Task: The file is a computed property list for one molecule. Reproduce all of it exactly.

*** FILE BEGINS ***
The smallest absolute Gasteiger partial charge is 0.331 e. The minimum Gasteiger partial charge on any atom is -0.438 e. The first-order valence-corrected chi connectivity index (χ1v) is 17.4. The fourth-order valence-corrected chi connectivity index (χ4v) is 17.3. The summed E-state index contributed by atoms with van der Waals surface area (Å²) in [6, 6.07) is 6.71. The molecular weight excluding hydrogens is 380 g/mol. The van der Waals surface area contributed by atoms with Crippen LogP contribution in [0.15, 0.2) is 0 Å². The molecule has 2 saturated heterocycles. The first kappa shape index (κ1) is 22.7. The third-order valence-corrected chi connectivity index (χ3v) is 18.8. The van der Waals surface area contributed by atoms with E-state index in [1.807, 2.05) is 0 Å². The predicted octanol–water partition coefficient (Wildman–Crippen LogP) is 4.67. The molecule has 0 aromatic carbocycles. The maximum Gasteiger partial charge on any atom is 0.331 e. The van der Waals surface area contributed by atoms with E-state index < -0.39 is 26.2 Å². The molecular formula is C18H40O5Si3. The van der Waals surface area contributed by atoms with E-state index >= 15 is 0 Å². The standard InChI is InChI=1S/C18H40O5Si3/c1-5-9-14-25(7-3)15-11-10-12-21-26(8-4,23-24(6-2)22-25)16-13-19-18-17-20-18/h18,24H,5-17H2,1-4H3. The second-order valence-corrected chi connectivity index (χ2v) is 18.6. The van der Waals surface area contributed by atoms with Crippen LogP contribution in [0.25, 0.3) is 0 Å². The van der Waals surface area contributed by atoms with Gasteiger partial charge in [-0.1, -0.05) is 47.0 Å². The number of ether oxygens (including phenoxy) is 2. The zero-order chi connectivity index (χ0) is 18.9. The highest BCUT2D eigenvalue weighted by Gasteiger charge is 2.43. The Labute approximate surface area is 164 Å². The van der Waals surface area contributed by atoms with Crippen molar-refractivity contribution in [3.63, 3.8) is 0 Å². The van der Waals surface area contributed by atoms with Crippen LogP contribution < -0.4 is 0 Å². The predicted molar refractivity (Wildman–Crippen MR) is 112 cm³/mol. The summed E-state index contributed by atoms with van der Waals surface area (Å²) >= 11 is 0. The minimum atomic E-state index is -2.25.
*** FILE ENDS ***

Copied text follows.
The smallest absolute Gasteiger partial charge is 0.331 e. The minimum Gasteiger partial charge on any atom is -0.438 e. The first-order valence-corrected chi connectivity index (χ1v) is 17.4. The fourth-order valence-corrected chi connectivity index (χ4v) is 17.3. The summed E-state index contributed by atoms with van der Waals surface area (Å²) in [6, 6.07) is 6.71. The molecular weight excluding hydrogens is 380 g/mol. The van der Waals surface area contributed by atoms with Crippen LogP contribution in [0.15, 0.2) is 0 Å². The molecule has 2 saturated heterocycles. The first kappa shape index (κ1) is 22.7. The third-order valence-corrected chi connectivity index (χ3v) is 18.8. The van der Waals surface area contributed by atoms with E-state index in [1.807, 2.05) is 0 Å². The predicted octanol–water partition coefficient (Wildman–Crippen LogP) is 4.67. The molecule has 0 aromatic carbocycles. The maximum Gasteiger partial charge on any atom is 0.331 e. The van der Waals surface area contributed by atoms with E-state index < -0.39 is 26.2 Å². The molecular formula is C18H40O5Si3. The van der Waals surface area contributed by atoms with E-state index >= 15 is 0 Å². The standard InChI is InChI=1S/C18H40O5Si3/c1-5-9-14-25(7-3)15-11-10-12-21-26(8-4,23-24(6-2)22-25)16-13-19-18-17-20-18/h18,24H,5-17H2,1-4H3. The second-order valence-corrected chi connectivity index (χ2v) is 18.6. The van der Waals surface area contributed by atoms with Crippen LogP contribution in [0.25, 0.3) is 0 Å². The van der Waals surface area contributed by atoms with Gasteiger partial charge in [-0.1, -0.05) is 47.0 Å². The number of ether oxygens (including phenoxy) is 2. The zero-order chi connectivity index (χ0) is 18.9. The highest BCUT2D eigenvalue weighted by Gasteiger charge is 2.43. The Labute approximate surface area is 164 Å². The van der Waals surface area contributed by atoms with Crippen molar-refractivity contribution in [3.63, 3.8) is 0 Å². The van der Waals surface area contributed by atoms with Crippen LogP contribution < -0.4 is 0 Å². The predicted molar refractivity (Wildman–Crippen MR) is 112 cm³/mol. The summed E-state index contributed by atoms with van der Waals surface area (Å²) >= 11 is 0. The minimum atomic E-state index is -2.25.